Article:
All types of asbestos cause these diseases. Some fibers appear to be more carcinogenic such as crocidolite (blue asbestos).
Genetics and lifestyle choices, such as smoking cigarettes or using talcum powder, are contributing risk factors for some of these conditions.
The combination of smoking and asbestos exposure significantly increases the risk of lung cancer but not mesothelioma. Smoking can worsen the progression of asbestosis.
Sometimes, noncancerous conditions develop before asbestos cancers. They are not a reliable sign that cancer will develop, but they do indicate a high level of exposure that is associated with asbestos cancers.
Pleural Plaques Signal Significant Exposure
Pleural plaques are the most common sign of significant asbestos exposure. They may develop before or alongside other asbestos-related diseases. Not everyone with plaques will develop another related disease.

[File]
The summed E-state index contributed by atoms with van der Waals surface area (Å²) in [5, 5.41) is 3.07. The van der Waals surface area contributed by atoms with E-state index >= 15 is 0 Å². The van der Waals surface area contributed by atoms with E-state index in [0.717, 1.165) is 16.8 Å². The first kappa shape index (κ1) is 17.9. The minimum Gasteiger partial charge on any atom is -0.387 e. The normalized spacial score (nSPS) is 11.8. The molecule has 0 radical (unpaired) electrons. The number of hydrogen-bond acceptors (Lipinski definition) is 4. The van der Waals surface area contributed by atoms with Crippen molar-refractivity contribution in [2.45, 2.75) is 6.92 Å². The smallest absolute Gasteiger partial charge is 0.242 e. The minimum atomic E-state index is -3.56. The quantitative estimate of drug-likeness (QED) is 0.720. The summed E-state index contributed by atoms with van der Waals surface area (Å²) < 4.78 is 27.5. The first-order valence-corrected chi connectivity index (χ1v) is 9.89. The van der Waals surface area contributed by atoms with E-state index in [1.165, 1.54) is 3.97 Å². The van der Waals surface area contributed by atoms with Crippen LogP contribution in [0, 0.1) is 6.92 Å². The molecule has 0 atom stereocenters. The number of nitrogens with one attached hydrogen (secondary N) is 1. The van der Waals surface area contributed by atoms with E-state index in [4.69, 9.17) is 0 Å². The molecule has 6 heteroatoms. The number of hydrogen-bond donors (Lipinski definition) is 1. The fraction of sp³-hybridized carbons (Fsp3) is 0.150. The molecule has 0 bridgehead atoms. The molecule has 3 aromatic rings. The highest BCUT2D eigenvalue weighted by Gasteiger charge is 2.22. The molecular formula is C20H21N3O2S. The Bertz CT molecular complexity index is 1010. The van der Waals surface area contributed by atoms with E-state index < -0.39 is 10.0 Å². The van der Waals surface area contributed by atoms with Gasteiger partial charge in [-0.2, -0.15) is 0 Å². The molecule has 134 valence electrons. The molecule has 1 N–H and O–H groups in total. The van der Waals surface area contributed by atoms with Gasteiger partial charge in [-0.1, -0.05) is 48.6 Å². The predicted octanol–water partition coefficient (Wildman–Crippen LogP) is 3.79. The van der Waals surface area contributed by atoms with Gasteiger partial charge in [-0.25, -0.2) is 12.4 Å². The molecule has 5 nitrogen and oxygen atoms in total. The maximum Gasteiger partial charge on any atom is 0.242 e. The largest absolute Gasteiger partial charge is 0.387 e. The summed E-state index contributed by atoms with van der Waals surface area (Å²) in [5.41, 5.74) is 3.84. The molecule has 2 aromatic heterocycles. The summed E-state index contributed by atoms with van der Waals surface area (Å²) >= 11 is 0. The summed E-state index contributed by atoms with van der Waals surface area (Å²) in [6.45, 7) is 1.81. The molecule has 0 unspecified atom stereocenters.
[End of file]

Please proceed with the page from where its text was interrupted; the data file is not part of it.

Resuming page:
A 2013 French study published in the Journal of the National Cancer Institute studied pleural plaques and the risk of mesothelioma. It tracked more than 5,000 asbestos workers and reported the following observations:
- Pleural plaques were found in 20.4 percent of workers.
- About 7.4 percent of workers with one to nine years of asbestos exposure developed pleural plaques.
- More than 50 percent of workers with 40 or more years of experience developed plaques.
- Workers with pleural plaques were approximately six to nine times more likely to later develop mesothelioma.
Asbestosis is a noncancerous progressive lung disease that leads to severe lung dysfunction. It does not turn into cancer. An asbestosis diagnosis indicates a person had enough exposure to also be at risk of asbestos-related cancers, particularly lung cancer.
A 2013 study published in the American Journal of Respiratory and Critical Care Medicine studied asbestosis and lung cancer among asbestos insulators. It found people with asbestosis were 7.4 times more likely to develop lung cancer.